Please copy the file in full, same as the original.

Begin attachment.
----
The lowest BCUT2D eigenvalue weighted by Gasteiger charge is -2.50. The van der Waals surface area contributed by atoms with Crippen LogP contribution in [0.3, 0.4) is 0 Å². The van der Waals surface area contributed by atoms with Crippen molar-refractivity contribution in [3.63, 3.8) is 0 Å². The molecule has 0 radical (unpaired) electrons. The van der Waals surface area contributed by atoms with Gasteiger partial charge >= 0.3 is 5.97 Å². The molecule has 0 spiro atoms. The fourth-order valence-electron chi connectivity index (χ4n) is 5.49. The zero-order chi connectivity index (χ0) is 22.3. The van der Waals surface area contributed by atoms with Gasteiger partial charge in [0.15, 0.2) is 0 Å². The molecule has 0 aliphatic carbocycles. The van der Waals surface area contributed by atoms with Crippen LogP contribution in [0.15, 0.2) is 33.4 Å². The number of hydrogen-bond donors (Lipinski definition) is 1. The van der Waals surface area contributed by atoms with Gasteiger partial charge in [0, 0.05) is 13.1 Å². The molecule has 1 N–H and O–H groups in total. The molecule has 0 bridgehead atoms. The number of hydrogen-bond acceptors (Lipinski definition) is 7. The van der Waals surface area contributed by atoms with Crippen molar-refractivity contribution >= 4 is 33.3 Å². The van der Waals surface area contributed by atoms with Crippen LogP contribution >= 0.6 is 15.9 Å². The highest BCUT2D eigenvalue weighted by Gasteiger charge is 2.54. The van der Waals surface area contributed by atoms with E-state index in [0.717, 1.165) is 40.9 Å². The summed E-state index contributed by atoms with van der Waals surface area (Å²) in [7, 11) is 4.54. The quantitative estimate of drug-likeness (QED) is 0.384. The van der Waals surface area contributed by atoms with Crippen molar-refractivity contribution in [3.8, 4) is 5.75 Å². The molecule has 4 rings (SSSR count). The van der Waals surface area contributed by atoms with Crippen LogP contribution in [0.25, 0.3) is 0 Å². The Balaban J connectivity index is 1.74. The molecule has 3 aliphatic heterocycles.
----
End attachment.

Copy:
The lowest BCUT2D eigenvalue weighted by Gasteiger charge is -2.50. The van der Waals surface area contributed by atoms with Crippen LogP contribution in [0.3, 0.4) is 0 Å². The van der Waals surface area contributed by atoms with Crippen molar-refractivity contribution in [3.63, 3.8) is 0 Å². The molecule has 0 radical (unpaired) electrons. The van der Waals surface area contributed by atoms with Gasteiger partial charge >= 0.3 is 5.97 Å². The molecule has 0 spiro atoms. The fourth-order valence-electron chi connectivity index (χ4n) is 5.49. The zero-order chi connectivity index (χ0) is 22.3. The van der Waals surface area contributed by atoms with Gasteiger partial charge in [0.15, 0.2) is 0 Å². The molecule has 0 aliphatic carbocycles. The van der Waals surface area contributed by atoms with Crippen LogP contribution in [0.15, 0.2) is 33.4 Å². The number of hydrogen-bond donors (Lipinski definition) is 1. The van der Waals surface area contributed by atoms with Gasteiger partial charge in [0, 0.05) is 13.1 Å². The molecule has 1 N–H and O–H groups in total. The molecule has 0 bridgehead atoms. The number of hydrogen-bond acceptors (Lipinski definition) is 7. The van der Waals surface area contributed by atoms with Crippen molar-refractivity contribution >= 4 is 33.3 Å². The van der Waals surface area contributed by atoms with Crippen LogP contribution >= 0.6 is 15.9 Å². The highest BCUT2D eigenvalue weighted by Gasteiger charge is 2.54. The van der Waals surface area contributed by atoms with E-state index in [0.717, 1.165) is 40.9 Å². The summed E-state index contributed by atoms with van der Waals surface area (Å²) in [7, 11) is 4.54. The quantitative estimate of drug-likeness (QED) is 0.384. The van der Waals surface area contributed by atoms with Crippen molar-refractivity contribution in [3.8, 4) is 5.75 Å². The molecule has 4 rings (SSSR count). The van der Waals surface area contributed by atoms with Crippen LogP contribution in [0.25, 0.3) is 0 Å². The Balaban J connectivity index is 1.74. The molecule has 3 aliphatic heterocycles.